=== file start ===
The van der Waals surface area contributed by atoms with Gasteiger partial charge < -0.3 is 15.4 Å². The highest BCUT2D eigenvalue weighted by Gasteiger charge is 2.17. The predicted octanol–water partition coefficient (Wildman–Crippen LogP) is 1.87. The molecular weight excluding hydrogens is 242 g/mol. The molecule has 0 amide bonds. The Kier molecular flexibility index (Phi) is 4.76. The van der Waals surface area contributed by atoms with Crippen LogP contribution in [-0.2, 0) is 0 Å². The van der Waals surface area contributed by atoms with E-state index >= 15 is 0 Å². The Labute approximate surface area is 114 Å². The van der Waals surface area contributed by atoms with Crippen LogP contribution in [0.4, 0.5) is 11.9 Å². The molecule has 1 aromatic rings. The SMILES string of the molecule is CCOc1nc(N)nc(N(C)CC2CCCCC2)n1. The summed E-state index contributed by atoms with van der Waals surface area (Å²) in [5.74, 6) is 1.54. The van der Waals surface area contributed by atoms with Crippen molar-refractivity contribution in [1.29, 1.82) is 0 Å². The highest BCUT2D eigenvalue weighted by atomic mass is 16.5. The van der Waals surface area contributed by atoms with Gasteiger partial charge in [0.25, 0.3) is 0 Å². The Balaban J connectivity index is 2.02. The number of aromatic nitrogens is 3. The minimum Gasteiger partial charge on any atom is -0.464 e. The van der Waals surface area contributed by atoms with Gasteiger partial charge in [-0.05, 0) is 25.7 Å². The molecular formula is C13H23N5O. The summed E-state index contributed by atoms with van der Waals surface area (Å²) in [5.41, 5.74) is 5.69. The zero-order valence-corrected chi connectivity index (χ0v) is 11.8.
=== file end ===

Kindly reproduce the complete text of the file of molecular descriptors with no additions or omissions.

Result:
The van der Waals surface area contributed by atoms with Gasteiger partial charge < -0.3 is 15.4 Å². The highest BCUT2D eigenvalue weighted by Gasteiger charge is 2.17. The predicted octanol–water partition coefficient (Wildman–Crippen LogP) is 1.87. The molecular weight excluding hydrogens is 242 g/mol. The molecule has 0 amide bonds. The Kier molecular flexibility index (Phi) is 4.76. The van der Waals surface area contributed by atoms with Crippen LogP contribution in [-0.2, 0) is 0 Å². The van der Waals surface area contributed by atoms with E-state index >= 15 is 0 Å². The Labute approximate surface area is 114 Å². The van der Waals surface area contributed by atoms with Crippen LogP contribution in [0.4, 0.5) is 11.9 Å². The molecule has 1 aromatic rings. The SMILES string of the molecule is CCOc1nc(N)nc(N(C)CC2CCCCC2)n1. The summed E-state index contributed by atoms with van der Waals surface area (Å²) in [5.74, 6) is 1.54. The van der Waals surface area contributed by atoms with Crippen molar-refractivity contribution in [1.29, 1.82) is 0 Å². The highest BCUT2D eigenvalue weighted by atomic mass is 16.5. The van der Waals surface area contributed by atoms with Gasteiger partial charge in [0.25, 0.3) is 0 Å². The Balaban J connectivity index is 2.02. The number of aromatic nitrogens is 3. The minimum Gasteiger partial charge on any atom is -0.464 e. The van der Waals surface area contributed by atoms with Gasteiger partial charge in [-0.05, 0) is 25.7 Å². The molecular formula is C13H23N5O. The summed E-state index contributed by atoms with van der Waals surface area (Å²) in [5.41, 5.74) is 5.69. The zero-order valence-corrected chi connectivity index (χ0v) is 11.8.